Sat, 15 Aug 2020

Fire Destroys Much of 249-year-old Church in California

Voice of America
12 Jul 2020, 10:35 GMT+10

SAN GABRIEL, CALIFORNIA - A fire early Saturday destroyed the rooftop and most of the interior of a Catholic church in California that was undergoing renovation to mark its upcoming 250th anniversary celebration.

Fire alarms at the San Gabriel Mission rang around 4 a.m., and when firefighters arrived they saw smoke rising from the wooden rooftop in one corner of the historic structure, San Gabriel Fire Captain Paul Negrete said.

He said firefighters entered the church and tried to beat back the flames, but they had to retreat when roofing and other structural materials began to fall, Negrete said.

"We were trying to fight it from the inside. We weren't able to because it became unsafe," he said.

After evacuating the church, the crew was joined by up to 50 firefighters who tried to douse water on the 50-foot-high structure from ladder trucks, he said.

"The roof is completely gone," the captain said. "The fire traversed the wood rapidly. The interior is pretty much destroyed up into the altar area."

The cause of the fire was under investigation, Negrete said. He said the recent toppling of monuments to Junipero Serra, the founder of the California mission system who has long been a symbol of oppression among Indigenous activists, will be a factor in the investigation.

"This will be another box that they're going to check off," he said.

Robert Barron, the auxiliary bishop of the Archdiocese of Los Angeles, tweeted that he was "deeply troubled" by the fire as he awaited further information about its cause.

The church was the fourth of a string of missions established across California by Serra during the era of Spanish colonization. The Franciscan priest has long been praised by the church for bringing Roman Catholicism to what is now the western United States, but critics highlight a darker side to his legacy. In converting Native Americans to Catholicism, they said he forced them to abandon their culture or face brutal punishment.

Depictions of Serra have drawn protests and been vandalized over the years, and Pope Francis's decision in 2015 to elevate him to sainthood reopened old wounds. More recently, protests focusing on the rights and historical struggle of Black and Indigenous people led activists to topple statues of Serra in San Francisco, Sacramento and Los Angeles.

In response, the San Gabriel Mission recently moved a bronze statue of Serra from the church entrance to "a more appropriate location, out of public view," without specifying where.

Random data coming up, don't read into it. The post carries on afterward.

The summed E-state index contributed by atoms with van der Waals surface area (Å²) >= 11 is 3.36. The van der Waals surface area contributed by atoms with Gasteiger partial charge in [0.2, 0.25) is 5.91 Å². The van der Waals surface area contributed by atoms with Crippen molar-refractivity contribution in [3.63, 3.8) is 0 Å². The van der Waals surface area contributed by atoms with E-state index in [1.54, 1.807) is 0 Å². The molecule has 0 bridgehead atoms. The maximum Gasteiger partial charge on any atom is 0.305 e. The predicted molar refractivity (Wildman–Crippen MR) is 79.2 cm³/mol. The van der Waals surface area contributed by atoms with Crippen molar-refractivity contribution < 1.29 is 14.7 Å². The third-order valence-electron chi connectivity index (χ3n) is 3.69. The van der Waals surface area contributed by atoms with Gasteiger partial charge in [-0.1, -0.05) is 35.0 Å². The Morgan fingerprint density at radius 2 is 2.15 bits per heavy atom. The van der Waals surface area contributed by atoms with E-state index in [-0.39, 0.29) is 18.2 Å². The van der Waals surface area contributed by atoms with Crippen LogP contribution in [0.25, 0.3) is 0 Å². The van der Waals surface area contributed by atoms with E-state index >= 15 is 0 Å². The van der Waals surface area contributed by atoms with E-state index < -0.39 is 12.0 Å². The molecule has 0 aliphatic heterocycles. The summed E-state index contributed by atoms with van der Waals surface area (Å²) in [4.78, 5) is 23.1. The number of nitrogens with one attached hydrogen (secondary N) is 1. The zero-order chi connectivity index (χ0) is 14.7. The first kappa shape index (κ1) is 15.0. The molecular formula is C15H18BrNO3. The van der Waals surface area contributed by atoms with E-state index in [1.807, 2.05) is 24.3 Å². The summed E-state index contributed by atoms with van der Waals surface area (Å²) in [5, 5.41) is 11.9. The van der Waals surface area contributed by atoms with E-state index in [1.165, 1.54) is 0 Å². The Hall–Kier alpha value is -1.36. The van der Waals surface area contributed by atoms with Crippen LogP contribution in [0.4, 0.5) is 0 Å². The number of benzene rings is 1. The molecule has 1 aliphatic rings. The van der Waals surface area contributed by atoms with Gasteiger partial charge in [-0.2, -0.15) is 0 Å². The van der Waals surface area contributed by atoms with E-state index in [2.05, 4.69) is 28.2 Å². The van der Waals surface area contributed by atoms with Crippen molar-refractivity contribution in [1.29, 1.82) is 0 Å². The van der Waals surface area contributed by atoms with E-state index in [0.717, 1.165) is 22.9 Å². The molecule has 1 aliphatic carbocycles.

"Whereas the California Catholic Conference of Bishops reminds us that the historical truth is that St. Serra repeatedly pressed the Spanish authorities for better treatment of the Native American community, we recognize and understand that for some he has become a symbol of the dehumanization of the Native American community," said the church's pastor, Father John Molyneux, said in a statement.

The interior wall of the church was redone a week ago and crews had just finished installing the pews as part of a larger renovation of the property to mark the anniversary of the founding of the mission in 1771, said Terri Huerta, a spokeswoman for San Gabriel Mission.

She said the firefighters' aggressive stance and "a little bit of a miracle" kept the flames from reaching the altar.

The church had been preparing to reopen next weekend following a four-month closure to slow the spread of the coronavirus.

Selena Quezada, 26, was in tears when she drove to the mission after she heard about the fire. She said she grew up in the parish and attended the elementary school on the church's grounds.

"I was baptized here, I had my first communion here ... I was getting ready to get married here next year, so this hurts," Quezada said. "It's just really sad to see such a historic place burned down, because this place means a lot to us."

The church, built of stone, brick and mortar, originally had a vaulted ceiling that was damaged by two earthquakes in the early 1800s, she said. Franciscan fathers replaced the ceiling with a wood-paneled ceiling, and the roof was last repaired following some damage caused by the 1994 Northridge earthquake, Huerta said.

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